So in reading Slaughter’s words and by conceding to the seemingly inescapable fact that women must treat professional and personal/family as mutually exclusive responsibilities, I felt that I was betraying all the hard-ingrained, first-generation credos that propound the merits of hard, honest, gender-agnostic work. It was a terrible injustice: what did the author mean I couldn’t have it all? Up to that point, academia with its rankings, grades, and standardized test scores had provided easy milestones and benchmarks for me to measure myself against my peers both male and female. My immigrant parents had raised me to believe that hard work and commitment trumped all so much so that my being female (and Asian-American) never played any roles in our conversations on success growing up. Therefore, I admittedly took a certain kind of proud pleasure being of two minorities in many of my university classes. Particularly in courses in the hard sciences or upper level economic theory, I misattributed the dearth of female peers to an inability to ‘keep up’ or a lack of ambition.

But in my internship, job search, and work experience, I’ve learned a difficult truth: too many of us are taught a series of half-truths regarding gender equality that convince us young, aspiring women that we can have it all all the while leaving us woefully unprepared for the number of real, systemic issues we’ll face in the professional world.

We are told that unyielding commitment is sufficient, yet more women than men are criticized for an unwillingness to make the ‘right’ sacrifices when we voice concerns about long work-days, all-nighters, and frequent travel. We are told that prioritizing is enough, yet choosing family over career as a priority comes at a much greater cost for women than men. We are told that the workforce will recognize both mothers’ and fathers’ choice to take leave after the birth of a child, yet policy fails to recognize what a Hobson’s choice this presents for most mothers, who biologically respond differently to infants.

These are a few reasons why so few of us reach leadership positions despite the pipeline being rife with talented, capable women. Such societal pressures allow the talent gap and the ambition gap to persist. And while solutions need to and do come from a range of industries, policymakers, and educational institutions, I believe we can also affect change with honest discourse that highlights and celebrates the spectrum of both women and men who are taking it upon themselves to promote feminism (read: equalism).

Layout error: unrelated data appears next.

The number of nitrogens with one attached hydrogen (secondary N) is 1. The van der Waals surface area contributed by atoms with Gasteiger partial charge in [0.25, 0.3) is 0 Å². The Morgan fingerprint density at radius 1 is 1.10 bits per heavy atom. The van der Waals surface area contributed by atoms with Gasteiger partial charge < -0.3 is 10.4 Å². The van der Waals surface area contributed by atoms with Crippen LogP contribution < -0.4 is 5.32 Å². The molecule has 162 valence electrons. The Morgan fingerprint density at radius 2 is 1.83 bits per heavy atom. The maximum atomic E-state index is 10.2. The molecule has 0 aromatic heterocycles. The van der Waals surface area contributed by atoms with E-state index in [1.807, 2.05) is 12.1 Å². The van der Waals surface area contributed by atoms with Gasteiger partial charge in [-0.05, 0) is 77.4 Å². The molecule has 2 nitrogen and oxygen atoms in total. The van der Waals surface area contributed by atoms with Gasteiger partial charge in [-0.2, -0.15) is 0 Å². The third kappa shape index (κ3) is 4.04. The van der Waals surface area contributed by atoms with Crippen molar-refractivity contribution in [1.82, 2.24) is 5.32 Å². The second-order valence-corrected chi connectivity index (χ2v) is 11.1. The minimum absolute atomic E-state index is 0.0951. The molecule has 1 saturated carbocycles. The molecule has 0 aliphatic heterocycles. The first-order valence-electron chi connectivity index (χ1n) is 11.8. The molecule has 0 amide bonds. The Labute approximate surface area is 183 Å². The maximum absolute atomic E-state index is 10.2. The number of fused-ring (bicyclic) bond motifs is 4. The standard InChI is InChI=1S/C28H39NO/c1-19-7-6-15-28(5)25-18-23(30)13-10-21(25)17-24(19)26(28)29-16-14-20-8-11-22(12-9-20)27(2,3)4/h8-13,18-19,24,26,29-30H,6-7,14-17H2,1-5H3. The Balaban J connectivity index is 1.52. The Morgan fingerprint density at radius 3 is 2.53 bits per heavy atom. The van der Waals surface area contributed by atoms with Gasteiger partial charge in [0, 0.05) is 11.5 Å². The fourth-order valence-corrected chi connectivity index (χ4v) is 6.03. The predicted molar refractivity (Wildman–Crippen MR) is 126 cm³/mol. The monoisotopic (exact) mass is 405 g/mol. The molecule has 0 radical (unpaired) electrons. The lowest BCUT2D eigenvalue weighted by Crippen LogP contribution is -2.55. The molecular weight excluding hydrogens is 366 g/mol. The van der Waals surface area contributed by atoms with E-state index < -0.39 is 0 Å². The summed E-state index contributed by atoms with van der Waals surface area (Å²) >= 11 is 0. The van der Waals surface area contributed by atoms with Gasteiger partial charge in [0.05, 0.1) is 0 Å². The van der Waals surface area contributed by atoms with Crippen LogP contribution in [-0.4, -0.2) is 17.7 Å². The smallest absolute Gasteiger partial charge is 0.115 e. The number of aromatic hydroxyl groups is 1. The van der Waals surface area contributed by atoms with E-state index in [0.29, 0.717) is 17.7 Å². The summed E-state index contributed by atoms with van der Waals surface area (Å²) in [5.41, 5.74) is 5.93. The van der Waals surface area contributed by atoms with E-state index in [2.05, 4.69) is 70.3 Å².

I have been a long-time admirer of your career path and identify with your dogged work ethic, Ms. Mayer. Your personal commitment to Yahoo is admirable, and despite the backlash against your decision, I commend you for not conforming to a double standard expectation that mothers must take extended maternity leaves while fathers do not. Feminism, at its core, is about equal opportunity for equal choice. And while it is entirely your prerogative not to speak on the topic, I wish you would. I wish you would acknowledge and expound your opinions on the difficulties women face in the workplace. Moreover, I’d also like to hear from your husband Zachary Bogue. We need more men to speak up so we can hear their sides of the story – these issues impact their day-to-days too. Socialized norms and expectations trap men in their own ways, and denying the existence of systemic sexism allows assumptions that men and women must be upheld to different expectations regarding personal responsibilities to continue.

Millennials now make up the majority of our workforce, and despite all the criticism that we’re narcissistic, entitled, and scatterbrained, we’re also some of the most entrepreneurial, creative, and adaptable individuals. So while we’re trailblazing and going on to become the next generation leaders, we still look to today’s leaders to help shape our worldviews. You and your husband are both in positions of immense influence in high impact industries, and young professionals like myself want to hear from such individuals. You may disagree with Sheryl Sandberg’s Lean In philosophy or agree with Indra Nooyi’s stance that women having it all is an illusion or have an entirely different perspective unique to you. In any case, we will not know until you contribute to the conversation. And I, for one, want the conversation to be multi-dimensional; to be filled with opposing opinions and demonstrate that it’s not about men vs. women, professional vs. personal, but about finding the balance that is right for each of us.